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Staff Photo by Jake Daniels/Chattanooga Times Free Press Firefighter Keith Liles, left, spars with trainer Dale Dagnan. Members of the Chattanooga Fire Department and Police Department work out and brush up on their boxing skills at Old Fire Hall #7 for the second annual Guns and Hoses boxing competition Saturday night. It will raise funds for the Forgotten Child Fund and Jabbin' for Jesus.

With headgear, boxing gloves and mouth guards in place, local law enforcement and firefighters will slug it out tonight for a good cause.

The second annual Guns and Hoses "Battle of the Badges" is today at the Chattanooga Convention and Trade Center, with doors opening at 6 p.m.

The event will benefit the Chattanooga Police and Fire Departments' Forgotten Child Fund, which helps provide Christmas gifts for underprivileged children in the Chattanooga area. Spectators are asked to bring an unwrapped toy to donate.

"The event is an exciting way for the community to support local charities, while having fun at the same time," said event coordinator Joe Smith, who coaches at Westside.

Battle of the Badges also raises funds for Westside Boxing Club, located at 1600 Central Ave. The boxing club is a delinquency prevention program that takes inner-city kids off the streets and teaches them boxing.

Last year, the fire department won seven of 11 matches and a friendly rivalry has been brewing leading up to this year, Smith said.


* What: second annual Guns and Hoses "Battle of the Badges"

* Where: Chattanooga Convention and Trade Center, 1150 Carter St.

* When: 6 p.m. doors open; 7 p.m. bouts tonight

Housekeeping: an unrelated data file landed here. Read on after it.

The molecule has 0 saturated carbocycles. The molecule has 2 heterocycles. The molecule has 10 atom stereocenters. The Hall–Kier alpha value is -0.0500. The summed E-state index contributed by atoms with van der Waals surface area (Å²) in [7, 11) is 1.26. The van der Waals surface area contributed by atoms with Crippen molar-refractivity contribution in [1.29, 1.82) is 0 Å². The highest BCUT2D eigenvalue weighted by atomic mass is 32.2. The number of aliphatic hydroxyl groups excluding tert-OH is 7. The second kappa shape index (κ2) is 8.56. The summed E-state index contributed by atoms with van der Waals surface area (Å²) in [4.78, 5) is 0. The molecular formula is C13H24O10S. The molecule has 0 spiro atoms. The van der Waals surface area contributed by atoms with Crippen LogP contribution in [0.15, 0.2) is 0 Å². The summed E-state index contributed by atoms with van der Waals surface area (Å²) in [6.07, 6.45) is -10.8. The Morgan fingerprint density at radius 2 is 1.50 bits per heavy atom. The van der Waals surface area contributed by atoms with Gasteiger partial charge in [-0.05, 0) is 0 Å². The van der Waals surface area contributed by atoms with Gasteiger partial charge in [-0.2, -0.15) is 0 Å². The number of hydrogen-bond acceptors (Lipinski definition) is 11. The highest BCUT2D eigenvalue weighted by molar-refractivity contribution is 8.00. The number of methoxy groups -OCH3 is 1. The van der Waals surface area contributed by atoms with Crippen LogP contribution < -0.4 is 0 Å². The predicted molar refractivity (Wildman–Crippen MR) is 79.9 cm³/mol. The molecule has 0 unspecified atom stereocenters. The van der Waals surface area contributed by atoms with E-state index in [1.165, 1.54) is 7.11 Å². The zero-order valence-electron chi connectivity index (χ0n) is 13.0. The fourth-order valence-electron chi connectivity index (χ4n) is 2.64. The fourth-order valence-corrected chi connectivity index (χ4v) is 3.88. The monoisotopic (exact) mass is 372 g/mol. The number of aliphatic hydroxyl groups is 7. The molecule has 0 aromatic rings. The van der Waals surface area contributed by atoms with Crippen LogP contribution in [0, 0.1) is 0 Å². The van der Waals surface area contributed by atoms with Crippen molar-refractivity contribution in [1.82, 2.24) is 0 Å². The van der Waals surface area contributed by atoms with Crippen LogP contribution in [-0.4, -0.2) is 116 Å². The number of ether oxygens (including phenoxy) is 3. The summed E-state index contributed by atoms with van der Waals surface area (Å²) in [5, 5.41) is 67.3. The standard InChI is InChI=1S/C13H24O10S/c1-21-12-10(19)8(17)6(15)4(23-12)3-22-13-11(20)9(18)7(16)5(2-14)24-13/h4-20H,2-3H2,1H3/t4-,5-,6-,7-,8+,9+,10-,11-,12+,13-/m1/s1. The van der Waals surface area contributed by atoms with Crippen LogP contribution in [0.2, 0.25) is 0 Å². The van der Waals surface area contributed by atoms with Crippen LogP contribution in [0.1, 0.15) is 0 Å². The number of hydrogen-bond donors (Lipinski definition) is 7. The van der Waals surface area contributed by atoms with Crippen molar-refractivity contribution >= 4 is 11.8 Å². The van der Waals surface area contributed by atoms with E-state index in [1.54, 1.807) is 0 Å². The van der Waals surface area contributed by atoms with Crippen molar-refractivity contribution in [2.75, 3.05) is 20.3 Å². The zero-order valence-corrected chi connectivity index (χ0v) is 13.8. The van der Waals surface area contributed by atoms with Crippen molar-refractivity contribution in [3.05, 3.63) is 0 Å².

* How much: $20 ringside seats; $10 adults general admission; $5 students general admission; $200 eight-seat ringside table

* Information:

Source: Guns and Hoses

"They have been talking about it since last year," he said. "The police department will be looking to even the score.

"The event is a good morale booster for both departments," he added.

The matches will consist of three one-minute rounds. Competitors will wear headgear and 16-ounce boxing gloves, larger than the standard 10-ounce professional glove, which offers less protection.

"It's almost like a pillow fight," Smith said. "However, it doesn't feel good."

On Wednesday night, the sounds of boxing gloves slapping punching mitts mixed with the constant clack of jump ropes hitting concrete as several competitors trained at Westside Boxing Club.

Fifty-year-old Chattanooga police Lt. Brian Cotter said he volunteered because he wanted to help the charities. In his three months of training, he's learned a lot about boxing, he said, mainly that "it's not easy."

"I thought it would be easy until I got in here," Cotter said Wednesday while leaning up against the ring ropes, catching his breath. "I didn't think I'd get winded."

Keith Liles, a 37-year-old Chattanooga firefighter, will make his second appearance in the ring after winning his Battle of the Badges match last year.

"It's tough. I've got a lot more respect for the guys who do 12 three-minute rounds," said Liles, dripping with sweat as he sat down after a training session.